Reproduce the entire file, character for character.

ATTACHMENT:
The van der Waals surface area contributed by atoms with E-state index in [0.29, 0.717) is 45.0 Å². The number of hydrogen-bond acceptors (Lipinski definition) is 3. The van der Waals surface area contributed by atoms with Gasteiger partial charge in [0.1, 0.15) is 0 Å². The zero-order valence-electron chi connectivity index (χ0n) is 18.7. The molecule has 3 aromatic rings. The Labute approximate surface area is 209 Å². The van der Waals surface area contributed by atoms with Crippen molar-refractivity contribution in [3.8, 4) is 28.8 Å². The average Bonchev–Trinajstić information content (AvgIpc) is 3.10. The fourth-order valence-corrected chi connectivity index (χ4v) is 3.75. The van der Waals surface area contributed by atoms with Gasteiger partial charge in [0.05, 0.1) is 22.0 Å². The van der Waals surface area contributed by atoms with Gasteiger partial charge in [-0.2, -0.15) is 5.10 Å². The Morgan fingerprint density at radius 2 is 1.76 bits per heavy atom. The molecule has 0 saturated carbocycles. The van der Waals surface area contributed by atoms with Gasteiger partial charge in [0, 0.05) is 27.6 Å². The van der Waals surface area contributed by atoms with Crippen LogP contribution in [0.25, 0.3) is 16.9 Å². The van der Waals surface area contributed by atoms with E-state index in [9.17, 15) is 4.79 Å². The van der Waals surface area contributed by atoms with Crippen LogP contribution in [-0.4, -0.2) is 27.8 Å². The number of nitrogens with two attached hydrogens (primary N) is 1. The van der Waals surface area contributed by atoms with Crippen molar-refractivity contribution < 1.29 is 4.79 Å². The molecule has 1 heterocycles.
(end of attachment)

The van der Waals surface area contributed by atoms with E-state index in [0.29, 0.717) is 45.0 Å². The number of hydrogen-bond acceptors (Lipinski definition) is 3. The van der Waals surface area contributed by atoms with Gasteiger partial charge in [0.1, 0.15) is 0 Å². The zero-order valence-electron chi connectivity index (χ0n) is 18.7. The molecule has 3 aromatic rings. The Labute approximate surface area is 209 Å². The van der Waals surface area contributed by atoms with Crippen molar-refractivity contribution in [3.8, 4) is 28.8 Å². The average Bonchev–Trinajstić information content (AvgIpc) is 3.10. The fourth-order valence-corrected chi connectivity index (χ4v) is 3.75. The van der Waals surface area contributed by atoms with Gasteiger partial charge in [0.05, 0.1) is 22.0 Å². The van der Waals surface area contributed by atoms with Gasteiger partial charge in [-0.2, -0.15) is 5.10 Å². The Morgan fingerprint density at radius 2 is 1.76 bits per heavy atom. The molecule has 0 saturated carbocycles. The van der Waals surface area contributed by atoms with Gasteiger partial charge in [0, 0.05) is 27.6 Å². The van der Waals surface area contributed by atoms with Crippen LogP contribution in [0.25, 0.3) is 16.9 Å². The van der Waals surface area contributed by atoms with E-state index in [9.17, 15) is 4.79 Å². The van der Waals surface area contributed by atoms with Crippen LogP contribution in [-0.4, -0.2) is 27.8 Å². The number of nitrogens with two attached hydrogens (primary N) is 1. The van der Waals surface area contributed by atoms with Crippen molar-refractivity contribution < 1.29 is 4.79 Å². The molecule has 1 heterocycles.